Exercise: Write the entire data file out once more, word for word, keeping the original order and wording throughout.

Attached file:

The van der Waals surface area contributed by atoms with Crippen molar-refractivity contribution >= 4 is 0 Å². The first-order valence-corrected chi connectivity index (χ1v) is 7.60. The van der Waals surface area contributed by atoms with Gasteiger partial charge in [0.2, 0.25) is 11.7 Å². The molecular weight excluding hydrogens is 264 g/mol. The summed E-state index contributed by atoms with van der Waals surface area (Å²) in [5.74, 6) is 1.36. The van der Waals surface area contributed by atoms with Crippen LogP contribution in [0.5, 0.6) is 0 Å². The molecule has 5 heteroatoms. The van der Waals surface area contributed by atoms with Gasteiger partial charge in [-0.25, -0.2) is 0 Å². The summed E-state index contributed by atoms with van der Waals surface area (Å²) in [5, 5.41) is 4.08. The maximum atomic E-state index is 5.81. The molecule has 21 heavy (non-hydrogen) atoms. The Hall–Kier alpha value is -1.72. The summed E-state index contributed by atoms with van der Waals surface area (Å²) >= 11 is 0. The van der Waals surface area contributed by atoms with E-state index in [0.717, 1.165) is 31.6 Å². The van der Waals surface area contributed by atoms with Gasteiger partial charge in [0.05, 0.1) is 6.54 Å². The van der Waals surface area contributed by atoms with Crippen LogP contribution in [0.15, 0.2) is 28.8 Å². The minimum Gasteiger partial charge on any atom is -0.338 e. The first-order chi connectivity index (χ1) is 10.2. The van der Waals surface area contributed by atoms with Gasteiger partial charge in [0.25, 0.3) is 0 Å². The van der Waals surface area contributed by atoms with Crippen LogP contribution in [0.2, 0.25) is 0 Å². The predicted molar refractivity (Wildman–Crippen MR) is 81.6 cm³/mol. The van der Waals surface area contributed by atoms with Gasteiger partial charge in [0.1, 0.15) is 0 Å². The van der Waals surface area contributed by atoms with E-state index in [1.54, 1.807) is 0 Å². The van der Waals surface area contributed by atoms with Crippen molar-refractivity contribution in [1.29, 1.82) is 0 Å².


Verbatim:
The van der Waals surface area contributed by atoms with Crippen molar-refractivity contribution >= 4 is 0 Å². The first-order valence-corrected chi connectivity index (χ1v) is 7.60. The van der Waals surface area contributed by atoms with Gasteiger partial charge in [0.2, 0.25) is 11.7 Å². The molecular weight excluding hydrogens is 264 g/mol. The summed E-state index contributed by atoms with van der Waals surface area (Å²) in [5.74, 6) is 1.36. The van der Waals surface area contributed by atoms with Crippen LogP contribution in [0.5, 0.6) is 0 Å². The molecule has 5 heteroatoms. The van der Waals surface area contributed by atoms with Gasteiger partial charge in [-0.25, -0.2) is 0 Å². The summed E-state index contributed by atoms with van der Waals surface area (Å²) in [5, 5.41) is 4.08. The maximum atomic E-state index is 5.81. The molecule has 21 heavy (non-hydrogen) atoms. The Hall–Kier alpha value is -1.72. The summed E-state index contributed by atoms with van der Waals surface area (Å²) >= 11 is 0. The van der Waals surface area contributed by atoms with E-state index in [0.717, 1.165) is 31.6 Å². The van der Waals surface area contributed by atoms with Gasteiger partial charge in [0.05, 0.1) is 6.54 Å². The van der Waals surface area contributed by atoms with Crippen LogP contribution in [0.15, 0.2) is 28.8 Å². The minimum Gasteiger partial charge on any atom is -0.338 e. The first-order chi connectivity index (χ1) is 10.2. The van der Waals surface area contributed by atoms with Gasteiger partial charge in [0.25, 0.3) is 0 Å². The van der Waals surface area contributed by atoms with Crippen LogP contribution in [0.2, 0.25) is 0 Å². The predicted molar refractivity (Wildman–Crippen MR) is 81.6 cm³/mol. The van der Waals surface area contributed by atoms with Gasteiger partial charge in [0.1, 0.15) is 0 Å². The van der Waals surface area contributed by atoms with E-state index in [1.54, 1.807) is 0 Å². The van der Waals surface area contributed by atoms with Crippen molar-refractivity contribution in [1.29, 1.82) is 0 Å².